At many of the places around the world, a traditional electrical grid system is used that involves the transmission of power from the generation sources to people’s houses through a one-way route. There are high-voltage transmission lines that carry electricity from these sources to low-voltage systems from where it is distributed to homes. But now, the North American governments have adopted a modern idea of the Smart Grid that is a two-way power flow system. In this grid system, the distribution unit not only delivers power, but also feeds power back into the grid. Even you, as a small energy producer from your own sources, can contribute power to this system that can be remotely monitored and controlled.
The big question is about the Smart Grid working as efficiently as the traditional system. It needs to be seen if this system can work without too many interferences and privacy issues, especially when it monitors and controls every power usage and contribution at all levels. It is also important to understand how this Smart Grid can contribute to a better environment and how feasible and sustainable the system would be.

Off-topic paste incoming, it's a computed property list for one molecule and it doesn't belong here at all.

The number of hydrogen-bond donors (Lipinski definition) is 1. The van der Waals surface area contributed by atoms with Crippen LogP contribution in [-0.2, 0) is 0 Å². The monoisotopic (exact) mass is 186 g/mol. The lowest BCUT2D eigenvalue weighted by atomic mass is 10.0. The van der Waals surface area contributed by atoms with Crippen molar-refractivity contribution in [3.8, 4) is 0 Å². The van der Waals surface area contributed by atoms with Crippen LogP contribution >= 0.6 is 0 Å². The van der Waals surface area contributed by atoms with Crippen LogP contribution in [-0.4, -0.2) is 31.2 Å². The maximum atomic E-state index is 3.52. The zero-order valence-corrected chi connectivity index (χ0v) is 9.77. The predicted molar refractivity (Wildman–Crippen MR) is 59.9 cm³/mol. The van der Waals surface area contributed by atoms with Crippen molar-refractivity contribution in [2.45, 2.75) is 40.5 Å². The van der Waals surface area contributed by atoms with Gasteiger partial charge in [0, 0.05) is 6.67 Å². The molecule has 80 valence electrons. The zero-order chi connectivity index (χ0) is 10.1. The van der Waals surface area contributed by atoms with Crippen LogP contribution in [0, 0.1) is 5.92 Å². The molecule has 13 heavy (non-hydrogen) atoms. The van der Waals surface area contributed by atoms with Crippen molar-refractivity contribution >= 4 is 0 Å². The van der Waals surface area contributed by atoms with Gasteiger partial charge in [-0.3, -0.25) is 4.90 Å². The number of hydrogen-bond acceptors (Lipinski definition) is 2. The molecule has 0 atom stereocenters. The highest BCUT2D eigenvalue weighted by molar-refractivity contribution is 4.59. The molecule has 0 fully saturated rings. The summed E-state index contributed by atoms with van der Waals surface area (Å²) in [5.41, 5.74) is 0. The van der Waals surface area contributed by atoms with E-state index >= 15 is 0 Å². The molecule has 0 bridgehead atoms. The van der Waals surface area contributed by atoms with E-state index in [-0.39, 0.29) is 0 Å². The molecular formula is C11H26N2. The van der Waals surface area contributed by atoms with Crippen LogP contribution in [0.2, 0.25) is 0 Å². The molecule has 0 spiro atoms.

As customers can contribute power from their own wind, solar and biomass systems, the Smart Grid makes it easier to utilize smaller sources of power that are often neglected otherwise. There can be a better response to outages. Additionally, people would be more encouraged to reduce their consumption of power, especially during peak hours, as they would be able to receive their power consumption information constantly while being in communication with the utilities.
There might be more concerns about the Smart Grid than currently being anticipated. One of these concerns is about the consumers’ privacy. There is a lot revealed to utilities about customers’ personal habits like when do they cook, sleep or take a shower. Several experts have also warned about this smart technology having a possibility to be cyber-attacked. Spies could disrupt services if they get to hack any electric grid. However, this aspect is legally being checked on. Another concern could be raised about the high costs that are involved in upgrading a traditional grid to a Smart Grid.
Though the concept of Smart Grid has moved on at various places in the U.S., Canada and a few other locations, there might be more concerns raised when the concept comes to be implemented in developing countries. It needs to be seen whether the Smart Grid can change the lives of people for something better. The time is too early to predict if a Smart Grid can really set right the wrongs of a traditional grid system.